Instead of researching a better battery material, scientists at the, Massachusetts Institute of Technology, Cambridge, can predict what will provide improved performance. The computer model represents a new approach to materials science, says researcher Gerbrand Ceder. The technique was used to find an economical alternative for a rechargeable lithium battery. "Our dream as a team is to make a battery that will enable the dawn of the electric-vehicle age," notes researcher Donald R. Sadoway.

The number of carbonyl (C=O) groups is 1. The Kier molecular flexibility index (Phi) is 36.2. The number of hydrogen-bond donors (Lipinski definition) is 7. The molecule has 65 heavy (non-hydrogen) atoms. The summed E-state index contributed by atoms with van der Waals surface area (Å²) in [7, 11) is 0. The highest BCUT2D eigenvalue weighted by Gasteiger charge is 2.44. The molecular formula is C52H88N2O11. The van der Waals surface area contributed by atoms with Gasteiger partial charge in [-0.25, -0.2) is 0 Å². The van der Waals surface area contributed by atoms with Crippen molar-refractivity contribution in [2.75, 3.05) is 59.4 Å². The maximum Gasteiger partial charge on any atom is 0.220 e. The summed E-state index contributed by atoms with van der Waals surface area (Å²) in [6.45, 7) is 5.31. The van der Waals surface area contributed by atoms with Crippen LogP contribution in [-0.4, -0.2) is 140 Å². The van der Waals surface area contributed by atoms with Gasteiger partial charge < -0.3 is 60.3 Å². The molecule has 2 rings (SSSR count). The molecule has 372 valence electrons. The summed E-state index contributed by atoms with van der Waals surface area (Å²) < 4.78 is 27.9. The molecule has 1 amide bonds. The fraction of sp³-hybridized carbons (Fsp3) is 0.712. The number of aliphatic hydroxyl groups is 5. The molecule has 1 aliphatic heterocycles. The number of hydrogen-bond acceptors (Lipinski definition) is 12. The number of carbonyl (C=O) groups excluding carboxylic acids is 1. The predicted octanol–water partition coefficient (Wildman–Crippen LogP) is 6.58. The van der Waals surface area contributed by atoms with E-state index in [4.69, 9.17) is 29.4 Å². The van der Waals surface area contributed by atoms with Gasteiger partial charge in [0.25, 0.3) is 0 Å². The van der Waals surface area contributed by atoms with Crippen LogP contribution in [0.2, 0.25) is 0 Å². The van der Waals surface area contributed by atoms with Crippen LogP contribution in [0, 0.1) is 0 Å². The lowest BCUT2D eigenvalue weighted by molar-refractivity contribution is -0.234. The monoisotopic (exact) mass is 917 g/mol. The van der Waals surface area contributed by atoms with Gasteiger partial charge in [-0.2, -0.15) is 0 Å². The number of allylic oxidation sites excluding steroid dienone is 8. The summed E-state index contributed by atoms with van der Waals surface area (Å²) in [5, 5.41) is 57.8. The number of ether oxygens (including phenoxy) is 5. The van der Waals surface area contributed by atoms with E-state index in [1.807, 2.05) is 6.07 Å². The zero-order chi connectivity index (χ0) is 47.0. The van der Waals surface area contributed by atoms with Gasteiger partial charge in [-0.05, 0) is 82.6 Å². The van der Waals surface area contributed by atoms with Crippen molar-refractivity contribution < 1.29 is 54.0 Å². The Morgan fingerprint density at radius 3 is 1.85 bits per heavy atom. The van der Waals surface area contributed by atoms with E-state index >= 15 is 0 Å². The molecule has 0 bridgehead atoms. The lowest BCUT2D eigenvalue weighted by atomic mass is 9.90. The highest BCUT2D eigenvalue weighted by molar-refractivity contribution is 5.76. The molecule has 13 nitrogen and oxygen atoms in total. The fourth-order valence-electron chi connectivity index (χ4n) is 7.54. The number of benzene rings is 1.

The computer model suggested aluminum as an inexpensive alternative for the more expensive cobalt used in the batteries. The effort led the scientists to a mixture of lithium aluminum oxide and lithium cobalt that increased cell voltage. The new cathode was demonstrated with a new, solid -- yet flexible -- electrolyte developed by MIT researcher Anne M. Mayes. A battery made of the material would have a consistency similar to a potato-chip bag. The potential uses are numerous. "Imagine a car powered by a battery that's incorporated into the body panels," says Sadoway.